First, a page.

WHAT PRICE BEAUTY? Women Sever Toes to Fit High Heels

1640 A.D.: 

Virtually all women in China bind their feet to attract a suitor.

The painful practice was outlawed by the Qing Dynasty in 1902, but remained common until 1949, when the Communists assumed power and foot binding was finally ended.  The practice has been decried by modern-day feminists as a classic example of societal oppression of women.


 2012 A.D.:

Women in U.S. have toes amputated to fit into excruciating high heeled shoes.


It boggles the mind why a contemporary woman, free from the bondage of male supremacy and capable of self-determination, would subject herself to the pain and disfigurement of amputation—and for what?  To combat diabetes? Cancer? Necrotizing fasciitis?


In the pursuit of fashion, an increasing number of American women are choosing to have their toes shortened or even amputated in order to fit into today’s sky-high stilettos.

Wikipedia offers a description of the painful foot binding that was once customary in China:

Binding usually started during the winter months since the feet were more likely to be numb, and therefore the pain would not be as extreme.

Shoe for a bound foot.

First, each foot would be soaked in a warm mixture of herbs and animal blood; this was intended to soften the foot and aid the binding. Then, the toenails were cut back as far as possible to prevent in-growth and subsequent infections, since the toes were to be pressed tightly into the sole of the foot. Cotton bandages, 3 m long and 5 cm wide (10 ft by 2 in), were prepared by soaking them in the blood and herb mixture. To enable the size of the feet to be reduced, the toes on each foot were curled under, then pressed with great force downwards and squeezed into the sole of the foot until the toes broke.

The broken toes were held tightly against the sole of the foot while the foot was then drawn down straight with the leg and the arch forcibly broken. The bandages were repeatedly wound in a figure-eight movement, starting at the inside of the foot at the instep, then carried over the toes, under the foot, and around the heel, the freshly broken toes being pressed tightly into the sole of the foot. At each pass around the foot, the binding cloth was tightened, pulling the ball of the foot and the heel together, causing the broken foot to fold at the arch, and pressing the toes underneath.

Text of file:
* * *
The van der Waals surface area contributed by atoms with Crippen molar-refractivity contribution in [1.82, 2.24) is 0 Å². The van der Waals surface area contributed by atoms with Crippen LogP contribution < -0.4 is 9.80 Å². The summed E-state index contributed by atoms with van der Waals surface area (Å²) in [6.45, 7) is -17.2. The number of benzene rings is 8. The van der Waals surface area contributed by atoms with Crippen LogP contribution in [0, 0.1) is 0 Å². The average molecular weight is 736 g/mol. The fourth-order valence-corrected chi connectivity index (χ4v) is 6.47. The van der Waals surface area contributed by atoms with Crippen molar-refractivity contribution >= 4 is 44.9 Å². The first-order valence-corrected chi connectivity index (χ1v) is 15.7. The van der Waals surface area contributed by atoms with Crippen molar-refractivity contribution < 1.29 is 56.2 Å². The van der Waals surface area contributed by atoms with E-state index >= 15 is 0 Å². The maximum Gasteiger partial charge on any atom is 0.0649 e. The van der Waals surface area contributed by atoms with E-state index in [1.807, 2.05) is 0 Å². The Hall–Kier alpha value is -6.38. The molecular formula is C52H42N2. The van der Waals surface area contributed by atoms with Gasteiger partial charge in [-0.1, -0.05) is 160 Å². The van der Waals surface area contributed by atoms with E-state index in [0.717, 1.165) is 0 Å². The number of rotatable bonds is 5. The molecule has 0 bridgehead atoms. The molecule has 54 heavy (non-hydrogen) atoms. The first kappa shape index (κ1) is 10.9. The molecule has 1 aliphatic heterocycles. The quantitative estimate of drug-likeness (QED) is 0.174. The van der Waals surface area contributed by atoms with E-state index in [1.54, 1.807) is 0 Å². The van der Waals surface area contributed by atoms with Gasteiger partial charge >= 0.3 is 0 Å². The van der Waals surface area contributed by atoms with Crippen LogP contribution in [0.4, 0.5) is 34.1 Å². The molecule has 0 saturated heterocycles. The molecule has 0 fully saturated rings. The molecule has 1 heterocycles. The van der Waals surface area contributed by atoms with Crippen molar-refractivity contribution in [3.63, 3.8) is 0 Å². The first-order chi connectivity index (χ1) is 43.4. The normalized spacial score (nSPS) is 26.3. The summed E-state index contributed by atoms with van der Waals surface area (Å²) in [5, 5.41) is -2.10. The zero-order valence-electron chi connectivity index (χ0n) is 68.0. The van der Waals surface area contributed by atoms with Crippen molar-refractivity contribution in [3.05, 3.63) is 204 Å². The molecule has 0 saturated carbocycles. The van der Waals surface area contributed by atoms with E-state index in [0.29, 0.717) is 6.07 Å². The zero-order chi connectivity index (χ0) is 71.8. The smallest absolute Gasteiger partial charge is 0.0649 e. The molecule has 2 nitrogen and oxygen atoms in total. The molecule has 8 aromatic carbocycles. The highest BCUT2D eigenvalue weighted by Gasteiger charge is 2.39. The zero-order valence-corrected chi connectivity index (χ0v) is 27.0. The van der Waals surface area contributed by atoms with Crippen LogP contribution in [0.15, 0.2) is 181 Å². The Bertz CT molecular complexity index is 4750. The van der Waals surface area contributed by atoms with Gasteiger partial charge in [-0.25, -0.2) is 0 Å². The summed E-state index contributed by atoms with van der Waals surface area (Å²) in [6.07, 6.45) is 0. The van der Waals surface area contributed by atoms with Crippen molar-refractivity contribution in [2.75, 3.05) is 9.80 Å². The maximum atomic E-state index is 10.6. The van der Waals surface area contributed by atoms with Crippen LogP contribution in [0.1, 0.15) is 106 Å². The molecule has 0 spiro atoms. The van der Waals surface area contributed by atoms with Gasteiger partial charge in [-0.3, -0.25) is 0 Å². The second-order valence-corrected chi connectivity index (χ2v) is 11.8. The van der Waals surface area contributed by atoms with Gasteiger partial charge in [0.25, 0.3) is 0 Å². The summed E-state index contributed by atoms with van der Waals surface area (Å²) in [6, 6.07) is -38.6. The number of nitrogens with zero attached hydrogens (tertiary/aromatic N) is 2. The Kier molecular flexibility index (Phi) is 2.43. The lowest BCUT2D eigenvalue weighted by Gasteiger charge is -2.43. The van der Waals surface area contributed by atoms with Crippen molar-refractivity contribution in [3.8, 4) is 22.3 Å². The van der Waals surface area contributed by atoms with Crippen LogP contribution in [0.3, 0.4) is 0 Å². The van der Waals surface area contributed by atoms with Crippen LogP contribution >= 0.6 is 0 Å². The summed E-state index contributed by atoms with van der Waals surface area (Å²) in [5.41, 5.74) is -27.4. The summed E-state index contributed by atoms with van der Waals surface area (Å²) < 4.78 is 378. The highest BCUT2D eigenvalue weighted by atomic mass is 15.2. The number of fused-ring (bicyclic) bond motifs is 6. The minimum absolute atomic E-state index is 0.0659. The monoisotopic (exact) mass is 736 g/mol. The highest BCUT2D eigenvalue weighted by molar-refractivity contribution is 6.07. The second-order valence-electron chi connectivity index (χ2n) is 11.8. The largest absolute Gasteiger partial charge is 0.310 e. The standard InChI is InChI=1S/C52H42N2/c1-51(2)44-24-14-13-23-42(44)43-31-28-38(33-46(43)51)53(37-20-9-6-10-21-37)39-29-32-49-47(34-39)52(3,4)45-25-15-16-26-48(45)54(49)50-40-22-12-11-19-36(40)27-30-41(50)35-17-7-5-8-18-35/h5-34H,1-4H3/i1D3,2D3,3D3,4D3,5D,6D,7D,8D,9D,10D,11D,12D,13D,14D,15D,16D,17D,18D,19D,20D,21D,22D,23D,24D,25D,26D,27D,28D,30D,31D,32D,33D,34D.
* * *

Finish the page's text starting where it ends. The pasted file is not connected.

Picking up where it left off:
The girl’s broken feet required a great deal of care and attention, and they would be unbound regularly. Each time the feet were unbound, they were washed, the toes carefully checked for injury, and the nails carefully and meticulously trimmed. When unbound, the broken feet were also kneaded to soften them and make the joints and broken bones more flexible, and were soaked in a concoction that caused any necrotic flesh to fall off.

Sounds primitive and brutal, doesn’t it?

But Wendy Lewis, author of Plastic Makes Perfect, applauds the happiness and beauty that she claims can be achieved today with the aid of the surgeon’s scalpel.  Alongside such invasive and highly unnecessary procedures as “vaginal trimming,” hymen reconstruction and belly button tucks, Lewis encourages young women to consider toe removal.  Julie Bindel, writing in The Guardian, explains:

The growth of this procedure is apparently the result of the popularity of expensive designer heels. Second and third toes that poke out beyond the big toe can be shortened, and crooked fourth and fifth toes can be straightened out. The operation involves cutting a piece of bone out of the joint and reattaching the tendon. Another option is the removal of the baby toe to make pointed shoes more comfortable. Like all surgery, this procedure carries a risk of lifelong pain and disablement.

Fox News reported on the growing popularity of this elective mutilation.

I remember when 1970s gender feminists popularized bra burning, refusing to bind their breasts and alter their natural physique to attract a man.  The feminists got some things (abortion, most especially) plain wrong; but this idea—that women should be their natural selves—seemed eminently reasonable.


"I'll follow you over Kathy. I was probably in more sympathy with your point of ..."

Parting Is Such Sweet Sorrow…. My ..."
"If you're at all interested in knowing . . . the Catholic Dogma . . ..."

Parting Is Such Sweet Sorrow…. My ..."
"Thank you, Mrs. Harris! Christmas blessings to you. I hope to see you over at ..."

Parting Is Such Sweet Sorrow…. My ..."

Browse Our Archives

What Are Your Thoughts?leave a comment